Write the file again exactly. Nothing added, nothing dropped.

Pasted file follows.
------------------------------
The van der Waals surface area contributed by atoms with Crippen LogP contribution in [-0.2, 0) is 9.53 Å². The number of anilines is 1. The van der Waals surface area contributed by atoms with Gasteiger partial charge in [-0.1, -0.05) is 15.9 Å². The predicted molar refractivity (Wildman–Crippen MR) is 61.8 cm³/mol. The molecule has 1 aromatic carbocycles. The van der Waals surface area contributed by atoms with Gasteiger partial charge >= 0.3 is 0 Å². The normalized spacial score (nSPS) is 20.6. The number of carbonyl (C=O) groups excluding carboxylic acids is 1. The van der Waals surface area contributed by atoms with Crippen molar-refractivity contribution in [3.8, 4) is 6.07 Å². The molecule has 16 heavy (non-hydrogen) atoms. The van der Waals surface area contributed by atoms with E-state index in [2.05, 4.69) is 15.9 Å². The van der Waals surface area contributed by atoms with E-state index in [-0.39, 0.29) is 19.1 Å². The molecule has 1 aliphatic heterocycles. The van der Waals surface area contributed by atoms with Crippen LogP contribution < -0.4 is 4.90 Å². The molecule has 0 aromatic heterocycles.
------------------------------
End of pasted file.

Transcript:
The van der Waals surface area contributed by atoms with Crippen LogP contribution in [-0.2, 0) is 9.53 Å². The number of anilines is 1. The van der Waals surface area contributed by atoms with Gasteiger partial charge in [-0.1, -0.05) is 15.9 Å². The predicted molar refractivity (Wildman–Crippen MR) is 61.8 cm³/mol. The molecule has 1 aromatic carbocycles. The van der Waals surface area contributed by atoms with Gasteiger partial charge >= 0.3 is 0 Å². The normalized spacial score (nSPS) is 20.6. The number of carbonyl (C=O) groups excluding carboxylic acids is 1. The van der Waals surface area contributed by atoms with Crippen molar-refractivity contribution in [3.8, 4) is 6.07 Å². The molecule has 16 heavy (non-hydrogen) atoms. The van der Waals surface area contributed by atoms with E-state index in [2.05, 4.69) is 15.9 Å². The van der Waals surface area contributed by atoms with E-state index in [-0.39, 0.29) is 19.1 Å². The molecule has 1 aliphatic heterocycles. The van der Waals surface area contributed by atoms with Crippen LogP contribution < -0.4 is 4.90 Å². The molecule has 0 aromatic heterocycles.